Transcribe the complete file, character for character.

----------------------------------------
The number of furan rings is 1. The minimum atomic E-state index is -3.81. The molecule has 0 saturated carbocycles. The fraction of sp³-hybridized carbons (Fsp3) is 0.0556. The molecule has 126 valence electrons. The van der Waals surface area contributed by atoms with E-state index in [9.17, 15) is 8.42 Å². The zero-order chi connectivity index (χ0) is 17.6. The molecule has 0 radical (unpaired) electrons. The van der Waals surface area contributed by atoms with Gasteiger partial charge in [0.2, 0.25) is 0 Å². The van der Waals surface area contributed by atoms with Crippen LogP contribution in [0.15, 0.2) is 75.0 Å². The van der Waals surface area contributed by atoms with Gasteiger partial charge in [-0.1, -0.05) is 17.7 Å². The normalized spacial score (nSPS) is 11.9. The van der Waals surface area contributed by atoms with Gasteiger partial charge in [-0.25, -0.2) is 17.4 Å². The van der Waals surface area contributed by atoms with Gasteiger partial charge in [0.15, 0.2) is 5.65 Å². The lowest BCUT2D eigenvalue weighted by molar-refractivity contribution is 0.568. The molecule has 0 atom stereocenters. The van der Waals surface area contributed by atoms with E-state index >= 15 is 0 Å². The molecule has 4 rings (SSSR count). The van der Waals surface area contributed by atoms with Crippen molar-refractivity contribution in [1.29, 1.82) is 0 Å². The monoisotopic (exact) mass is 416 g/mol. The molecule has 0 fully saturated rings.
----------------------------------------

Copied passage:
The number of furan rings is 1. The minimum atomic E-state index is -3.81. The molecule has 0 saturated carbocycles. The fraction of sp³-hybridized carbons (Fsp3) is 0.0556. The molecule has 126 valence electrons. The van der Waals surface area contributed by atoms with E-state index in [9.17, 15) is 8.42 Å². The zero-order chi connectivity index (χ0) is 17.6. The molecule has 0 radical (unpaired) electrons. The van der Waals surface area contributed by atoms with Gasteiger partial charge in [0.2, 0.25) is 0 Å². The van der Waals surface area contributed by atoms with Crippen LogP contribution in [0.15, 0.2) is 75.0 Å². The van der Waals surface area contributed by atoms with Gasteiger partial charge in [-0.1, -0.05) is 17.7 Å². The normalized spacial score (nSPS) is 11.9. The van der Waals surface area contributed by atoms with Gasteiger partial charge in [-0.25, -0.2) is 17.4 Å². The van der Waals surface area contributed by atoms with Gasteiger partial charge in [0.15, 0.2) is 5.65 Å². The lowest BCUT2D eigenvalue weighted by molar-refractivity contribution is 0.568. The molecule has 0 atom stereocenters. The van der Waals surface area contributed by atoms with E-state index >= 15 is 0 Å². The molecule has 4 rings (SSSR count). The van der Waals surface area contributed by atoms with Crippen molar-refractivity contribution in [1.29, 1.82) is 0 Å². The monoisotopic (exact) mass is 416 g/mol. The molecule has 0 fully saturated rings.